The U.S. Census Bureau of Charlotte hired a registered child sex offender and calls have been prompted for an investigation into how it was allowed to happen.
Kenneth Mabry, 44, was hired as a manager by the bureau despite being a registered sex offender. Mabry’s status became known by the bureau when he was arrested on March 12 for allegedly engaging in a sex act with a 9-year-old girl, reported Fox 46.
“They potentially put so many people at risk,” a Census Bureau whistleblower who works at the office told the broadcaster. “This should have popped up in his background investigation. It’s a big mistake. A really big mistake. I’m angry.”
The top Google result for “Kenneth Mabry” brings up a sex offender registry page for North Carolina, listing information about Mabry, including the offense he committed.
Mabry was convicted in 2013 in Missouri for attempting to molest an 11-year-old and had to register as a sex offender for at least a decade, according to Fox.
The government never noticed Kenneth Mabry, 44, was on the North Carolina sex offender registry until he was arrested again in March, accused of “engag[ing] in a sex act” with a 9-year-old girl. @MattGrantFOX46 https://t.co/d8bC9rs0fA
— FOX 46 Charlotte (@FOX46News) May 10, 2019
Mabry was hired by the bureau in August 2018. His job with the bureau had him at a variety of events trying to recruit workers for the 2020 census.
“He was at churches. He was at parades. He was at community fairs,” the employee said. “It’s upsetting. It’s scary.”
After his March arrest, Mabry was fired.
“Mr. Mabry is no longer employed by the U.S. Census Bureau. His former position did not involve any door-to-door interviewing. While we cannot comment any further on ongoing personnel matters, we take this matter very seriously. We remain committed to hiring practices that are fair and ensure safety to the public,” a bureau spokesperson said.
Multiple federal officials called for an investigation into how Mabry was hired.
“This hiring is incredibly concerning and should have been easily avoided,” Sen. Thom Tillis (R-N.C.) told Fox 46. “This was clearly a failure on the part of the Census Bureau and we need to find out how this happened and how we can prevent such gross oversights moving forward.”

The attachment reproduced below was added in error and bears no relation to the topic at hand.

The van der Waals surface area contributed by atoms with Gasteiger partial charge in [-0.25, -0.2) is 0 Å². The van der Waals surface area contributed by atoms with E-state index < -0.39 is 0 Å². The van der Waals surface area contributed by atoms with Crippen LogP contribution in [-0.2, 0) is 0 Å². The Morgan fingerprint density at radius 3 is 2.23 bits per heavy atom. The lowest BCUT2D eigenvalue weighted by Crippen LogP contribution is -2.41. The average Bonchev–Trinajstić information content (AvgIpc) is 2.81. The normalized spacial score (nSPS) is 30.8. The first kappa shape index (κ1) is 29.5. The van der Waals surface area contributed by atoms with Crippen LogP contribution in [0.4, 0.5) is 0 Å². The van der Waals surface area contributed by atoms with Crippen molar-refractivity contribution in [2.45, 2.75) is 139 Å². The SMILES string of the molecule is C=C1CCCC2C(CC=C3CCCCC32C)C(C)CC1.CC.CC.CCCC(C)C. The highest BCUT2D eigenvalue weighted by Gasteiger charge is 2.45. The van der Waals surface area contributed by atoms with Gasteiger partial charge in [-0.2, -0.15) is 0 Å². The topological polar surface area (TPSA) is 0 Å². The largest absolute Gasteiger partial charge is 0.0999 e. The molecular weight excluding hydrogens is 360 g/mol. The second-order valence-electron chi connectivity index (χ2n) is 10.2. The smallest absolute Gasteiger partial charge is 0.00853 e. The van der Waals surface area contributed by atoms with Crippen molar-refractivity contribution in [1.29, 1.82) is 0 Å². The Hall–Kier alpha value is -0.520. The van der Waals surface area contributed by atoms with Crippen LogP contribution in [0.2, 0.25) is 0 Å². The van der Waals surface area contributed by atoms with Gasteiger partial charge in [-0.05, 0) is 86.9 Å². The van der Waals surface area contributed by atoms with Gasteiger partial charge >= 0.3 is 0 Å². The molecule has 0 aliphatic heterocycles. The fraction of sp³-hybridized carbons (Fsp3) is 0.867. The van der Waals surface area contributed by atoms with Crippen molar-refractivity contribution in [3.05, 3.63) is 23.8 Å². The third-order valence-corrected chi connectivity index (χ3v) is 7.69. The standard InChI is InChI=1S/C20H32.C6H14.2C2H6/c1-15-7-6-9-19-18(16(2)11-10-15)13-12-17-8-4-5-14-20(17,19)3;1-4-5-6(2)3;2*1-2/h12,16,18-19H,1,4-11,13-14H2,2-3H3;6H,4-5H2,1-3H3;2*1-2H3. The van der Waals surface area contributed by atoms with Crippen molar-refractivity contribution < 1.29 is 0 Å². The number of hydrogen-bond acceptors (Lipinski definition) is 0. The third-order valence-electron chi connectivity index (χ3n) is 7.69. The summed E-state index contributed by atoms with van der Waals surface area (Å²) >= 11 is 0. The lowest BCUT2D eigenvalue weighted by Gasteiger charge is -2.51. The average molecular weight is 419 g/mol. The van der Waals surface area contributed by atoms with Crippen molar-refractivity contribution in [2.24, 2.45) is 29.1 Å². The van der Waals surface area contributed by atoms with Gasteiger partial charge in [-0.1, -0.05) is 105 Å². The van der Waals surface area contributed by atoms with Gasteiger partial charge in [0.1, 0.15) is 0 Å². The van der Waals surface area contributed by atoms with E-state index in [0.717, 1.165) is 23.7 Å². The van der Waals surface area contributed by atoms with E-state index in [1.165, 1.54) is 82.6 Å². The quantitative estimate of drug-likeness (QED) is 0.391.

— U.S. Census Bureau (@uscensusbureau) May 19, 2019
Reps. David Price (D-N.C.) and Alma Adams (D-N.C.) also called for a probe.
In a statement to Fox News, a spokesperson for the Department of Commerce, which oversees the Census Bureau, said: “Sen. Tillis and Rep. Price are justified in their outrage, and we share their deep concerns.”
“We have spoken to the Census Bureau about this matter to ensure its hiring and vetting procedures are adhered to fully going forward,” the statement continued. “The Office of Inspector General is evaluating the Bureau’s response to this issue, and we will review those findings with the Bureau to ensure we do everything possible to prevent this from happening again. This remains an ongoing personnel matter.”
The Office of the Inspector General said in a report (pdf) last year that the bureau’s hiring process needed to improve.
The office found that the bureau uses contractors to conduct background checks and that the contractors could essentially spend as much time as they wanted on the checks with “no incentive … to control the cost or ensure labor efficiency.” The work was also not always accurate.
“We found that the Bureau has developed policies and procedures for conducting background checks on temporary employees, but quality assurance weaknesses jeopardize the effectiveness of those procedures,” the office stated. “Public-opinion polling, conducted earlier this decade by the Bureau, indicated that U.S. residents are concerned about the risk associated with potentially hiring people with criminal backgrounds to work on the 2020 Census. The Bureau must mitigate this risk.”
Additionally, the bureau wasn’t adequately monitoring contractor activities, including background checks, the office said. A third problem was bureau officials allocating background check costs to the wrong project codes, costing taxpayers $1.1 million.